Bassoon; calcium channel; exercise; laminin; motor neuron; synapse
In myasthenia gravis (MG) and experimental autoimmune MG (EAMG), many pathologically significant autoantibodies are directed to the main immunogenic region (MIR) of muscle nicotinic acetylcholine receptors (AChRs), a conformation-dependent region at the extracellular tip of α1 subunits of AChRs. Human muscle AChR α1 MIR sequences were integrated into Aplesia ACh-binding protein (AChBP). The chimera potently induced EAMG. AChBP induced EAMG much less potently. AChBP is a water-soluble protein resembling the extracellular domain of AChRs, yet rats immunized with chimeras developed autoantibodies to both extracellular and cytoplasmic domains of muscle AChRs. We propose that an initial autoimmune response directed at the MIR leads to an autoimmune response sustained by muscle AChRs. Autoimmune stimulation sustained by endogenous muscle AChR may be a target for specific immunosuppression. These studies show that the α1 MIR is highly myasthenogenic, and that AChR-like proteins distantly related to muscle AChR can induce EAMG and, potentially, MG.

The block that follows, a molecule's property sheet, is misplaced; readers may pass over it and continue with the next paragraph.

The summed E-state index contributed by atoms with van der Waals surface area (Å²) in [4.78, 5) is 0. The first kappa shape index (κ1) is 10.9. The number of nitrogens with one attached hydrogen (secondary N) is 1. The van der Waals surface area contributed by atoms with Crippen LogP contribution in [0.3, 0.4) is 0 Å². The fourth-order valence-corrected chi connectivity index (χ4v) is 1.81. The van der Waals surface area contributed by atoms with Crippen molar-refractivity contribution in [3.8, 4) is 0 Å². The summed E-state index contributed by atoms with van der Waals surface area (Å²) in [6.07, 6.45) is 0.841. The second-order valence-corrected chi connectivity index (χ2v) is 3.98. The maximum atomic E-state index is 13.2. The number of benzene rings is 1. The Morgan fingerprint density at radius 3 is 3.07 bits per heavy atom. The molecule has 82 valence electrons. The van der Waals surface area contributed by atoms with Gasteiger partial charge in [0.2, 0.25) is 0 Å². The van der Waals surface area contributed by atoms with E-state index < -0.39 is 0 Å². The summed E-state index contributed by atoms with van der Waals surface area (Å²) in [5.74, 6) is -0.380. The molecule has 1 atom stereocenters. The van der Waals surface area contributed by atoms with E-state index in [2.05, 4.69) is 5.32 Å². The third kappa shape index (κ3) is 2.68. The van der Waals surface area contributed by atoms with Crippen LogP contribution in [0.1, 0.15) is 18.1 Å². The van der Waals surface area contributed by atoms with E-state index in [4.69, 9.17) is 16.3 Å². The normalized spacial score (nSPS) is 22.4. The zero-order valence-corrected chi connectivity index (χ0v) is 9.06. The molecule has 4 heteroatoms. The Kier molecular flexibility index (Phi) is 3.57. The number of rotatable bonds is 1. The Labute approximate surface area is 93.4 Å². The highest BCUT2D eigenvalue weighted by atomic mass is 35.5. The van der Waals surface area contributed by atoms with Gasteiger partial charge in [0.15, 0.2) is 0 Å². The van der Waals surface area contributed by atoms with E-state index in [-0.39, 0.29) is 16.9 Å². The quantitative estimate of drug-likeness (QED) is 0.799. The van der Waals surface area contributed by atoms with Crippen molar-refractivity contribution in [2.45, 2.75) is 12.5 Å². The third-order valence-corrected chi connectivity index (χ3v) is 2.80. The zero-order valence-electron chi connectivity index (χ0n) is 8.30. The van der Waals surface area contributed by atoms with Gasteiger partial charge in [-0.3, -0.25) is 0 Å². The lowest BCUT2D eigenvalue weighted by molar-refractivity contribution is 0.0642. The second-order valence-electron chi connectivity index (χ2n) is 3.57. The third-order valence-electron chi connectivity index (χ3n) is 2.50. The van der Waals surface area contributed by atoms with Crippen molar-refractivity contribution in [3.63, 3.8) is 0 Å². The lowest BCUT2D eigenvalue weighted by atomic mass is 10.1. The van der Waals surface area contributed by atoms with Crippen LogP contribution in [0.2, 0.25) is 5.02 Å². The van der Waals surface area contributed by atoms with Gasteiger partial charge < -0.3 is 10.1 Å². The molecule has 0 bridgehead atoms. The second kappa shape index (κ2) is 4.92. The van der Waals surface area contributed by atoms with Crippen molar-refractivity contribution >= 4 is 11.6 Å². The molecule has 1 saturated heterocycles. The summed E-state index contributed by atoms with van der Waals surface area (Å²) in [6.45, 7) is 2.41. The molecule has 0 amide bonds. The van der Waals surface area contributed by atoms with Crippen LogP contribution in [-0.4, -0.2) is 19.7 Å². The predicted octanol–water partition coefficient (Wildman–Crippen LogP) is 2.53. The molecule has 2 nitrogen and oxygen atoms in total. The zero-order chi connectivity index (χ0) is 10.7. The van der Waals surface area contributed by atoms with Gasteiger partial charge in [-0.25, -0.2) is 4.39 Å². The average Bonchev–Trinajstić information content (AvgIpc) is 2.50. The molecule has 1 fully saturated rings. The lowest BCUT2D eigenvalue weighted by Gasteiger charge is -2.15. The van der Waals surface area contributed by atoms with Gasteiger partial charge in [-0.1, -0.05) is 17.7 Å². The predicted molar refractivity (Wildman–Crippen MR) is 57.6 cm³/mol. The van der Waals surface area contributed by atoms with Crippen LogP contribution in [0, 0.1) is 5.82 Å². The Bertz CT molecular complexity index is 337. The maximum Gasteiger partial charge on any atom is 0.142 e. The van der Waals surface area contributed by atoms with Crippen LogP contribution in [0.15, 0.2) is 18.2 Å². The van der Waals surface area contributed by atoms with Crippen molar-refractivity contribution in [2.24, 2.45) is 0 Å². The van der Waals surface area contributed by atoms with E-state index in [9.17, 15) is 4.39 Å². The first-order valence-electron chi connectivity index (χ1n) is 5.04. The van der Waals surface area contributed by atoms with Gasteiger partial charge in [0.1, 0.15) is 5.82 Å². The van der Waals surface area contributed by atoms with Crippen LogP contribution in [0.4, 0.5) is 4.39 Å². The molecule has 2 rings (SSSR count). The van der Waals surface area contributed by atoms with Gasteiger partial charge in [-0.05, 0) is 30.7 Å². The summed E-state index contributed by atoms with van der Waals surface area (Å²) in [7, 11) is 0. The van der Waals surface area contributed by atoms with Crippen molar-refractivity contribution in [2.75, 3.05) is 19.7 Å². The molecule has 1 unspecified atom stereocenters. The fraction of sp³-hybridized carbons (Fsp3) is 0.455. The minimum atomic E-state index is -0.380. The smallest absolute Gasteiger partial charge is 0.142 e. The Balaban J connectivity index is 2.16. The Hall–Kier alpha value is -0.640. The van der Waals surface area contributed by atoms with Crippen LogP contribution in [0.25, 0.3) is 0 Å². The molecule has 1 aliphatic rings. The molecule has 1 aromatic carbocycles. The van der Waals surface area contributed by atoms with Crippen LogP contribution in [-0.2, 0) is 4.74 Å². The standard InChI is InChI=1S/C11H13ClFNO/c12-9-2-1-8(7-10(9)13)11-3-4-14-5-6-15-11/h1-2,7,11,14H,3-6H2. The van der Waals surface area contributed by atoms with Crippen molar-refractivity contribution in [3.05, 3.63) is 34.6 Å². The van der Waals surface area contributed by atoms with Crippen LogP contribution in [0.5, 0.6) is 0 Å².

nicotinic acetylcholine receptor; AChR; MG; EAMG; antigenic structure
An appropriate density of acetylcholine receptors (AChRs) and Na+ channels (NaChs) in the normal neuromuscular junction (NMJ) determines the magnitude of safety factor (SF) that guarantees fidelity of neuromuscular transmission. In myasthenia gravis (MG), an overall simplification of the postsynaptic folding secondary to NMJ destruction results in AChRs and NaChs depletion. Loss of AChRs and NaChs accounts respectively for 59% and 40% reduction of the SF at the endplate, which manifests as neuromuscular transmission failure. The extraocular muscles (EOM) have physiologically less developed postsynaptic folding, hence a lower baseline SF, which predisposes them to dysfunction in MG and development of fatigue during “high performance” eye movements, such as saccades. However, saccades in MG show stereotyped, conjugate initial components, similar to normal, which might reflect preserved neuromuscular transmission fidelity at the NMJ of the fast, pale global fibers, which have better developed postsynaptic folding than other extraocular fibers.